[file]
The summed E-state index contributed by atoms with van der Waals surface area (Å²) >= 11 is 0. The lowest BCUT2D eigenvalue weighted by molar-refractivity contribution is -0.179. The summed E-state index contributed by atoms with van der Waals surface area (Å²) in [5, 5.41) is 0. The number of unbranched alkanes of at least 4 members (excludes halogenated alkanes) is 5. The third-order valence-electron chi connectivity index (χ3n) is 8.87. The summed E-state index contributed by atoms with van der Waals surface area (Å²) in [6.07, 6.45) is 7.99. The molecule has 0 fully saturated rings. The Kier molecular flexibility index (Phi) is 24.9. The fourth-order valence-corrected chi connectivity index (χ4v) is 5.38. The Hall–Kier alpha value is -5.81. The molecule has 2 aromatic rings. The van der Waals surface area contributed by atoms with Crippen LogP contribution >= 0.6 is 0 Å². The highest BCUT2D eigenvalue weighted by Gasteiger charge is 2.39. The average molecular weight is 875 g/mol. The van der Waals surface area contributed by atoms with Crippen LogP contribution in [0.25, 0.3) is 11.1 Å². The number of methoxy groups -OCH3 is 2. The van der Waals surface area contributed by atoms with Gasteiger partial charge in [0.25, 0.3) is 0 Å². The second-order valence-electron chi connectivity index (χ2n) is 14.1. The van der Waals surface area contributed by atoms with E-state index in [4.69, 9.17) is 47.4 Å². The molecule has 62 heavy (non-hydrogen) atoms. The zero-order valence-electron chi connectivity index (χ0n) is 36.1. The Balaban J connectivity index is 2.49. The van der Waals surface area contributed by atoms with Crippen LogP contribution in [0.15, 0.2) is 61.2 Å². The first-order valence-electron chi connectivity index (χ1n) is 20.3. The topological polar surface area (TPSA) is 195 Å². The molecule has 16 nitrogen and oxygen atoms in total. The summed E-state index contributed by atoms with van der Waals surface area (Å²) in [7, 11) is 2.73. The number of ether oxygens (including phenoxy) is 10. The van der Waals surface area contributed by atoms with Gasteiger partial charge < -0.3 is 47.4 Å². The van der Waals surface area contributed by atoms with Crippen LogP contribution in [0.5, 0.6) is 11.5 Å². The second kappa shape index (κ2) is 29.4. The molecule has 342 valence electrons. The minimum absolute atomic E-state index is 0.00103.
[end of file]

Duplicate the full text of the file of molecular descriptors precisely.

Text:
The summed E-state index contributed by atoms with van der Waals surface area (Å²) >= 11 is 0. The lowest BCUT2D eigenvalue weighted by molar-refractivity contribution is -0.179. The summed E-state index contributed by atoms with van der Waals surface area (Å²) in [5, 5.41) is 0. The number of unbranched alkanes of at least 4 members (excludes halogenated alkanes) is 5. The third-order valence-electron chi connectivity index (χ3n) is 8.87. The summed E-state index contributed by atoms with van der Waals surface area (Å²) in [6.07, 6.45) is 7.99. The molecule has 0 fully saturated rings. The Kier molecular flexibility index (Phi) is 24.9. The fourth-order valence-corrected chi connectivity index (χ4v) is 5.38. The Hall–Kier alpha value is -5.81. The molecule has 2 aromatic rings. The van der Waals surface area contributed by atoms with Crippen LogP contribution >= 0.6 is 0 Å². The highest BCUT2D eigenvalue weighted by Gasteiger charge is 2.39. The average molecular weight is 875 g/mol. The van der Waals surface area contributed by atoms with Crippen LogP contribution in [0.25, 0.3) is 11.1 Å². The number of methoxy groups -OCH3 is 2. The van der Waals surface area contributed by atoms with Gasteiger partial charge in [0.25, 0.3) is 0 Å². The second-order valence-electron chi connectivity index (χ2n) is 14.1. The van der Waals surface area contributed by atoms with E-state index in [4.69, 9.17) is 47.4 Å². The molecule has 62 heavy (non-hydrogen) atoms. The zero-order valence-electron chi connectivity index (χ0n) is 36.1. The Balaban J connectivity index is 2.49. The van der Waals surface area contributed by atoms with Crippen LogP contribution in [0.15, 0.2) is 61.2 Å². The first-order valence-electron chi connectivity index (χ1n) is 20.3. The topological polar surface area (TPSA) is 195 Å². The molecule has 16 nitrogen and oxygen atoms in total. The summed E-state index contributed by atoms with van der Waals surface area (Å²) in [7, 11) is 2.73. The number of ether oxygens (including phenoxy) is 10. The van der Waals surface area contributed by atoms with Gasteiger partial charge < -0.3 is 47.4 Å². The van der Waals surface area contributed by atoms with Crippen LogP contribution in [0.5, 0.6) is 11.5 Å². The second kappa shape index (κ2) is 29.4. The molecule has 342 valence electrons. The minimum absolute atomic E-state index is 0.00103.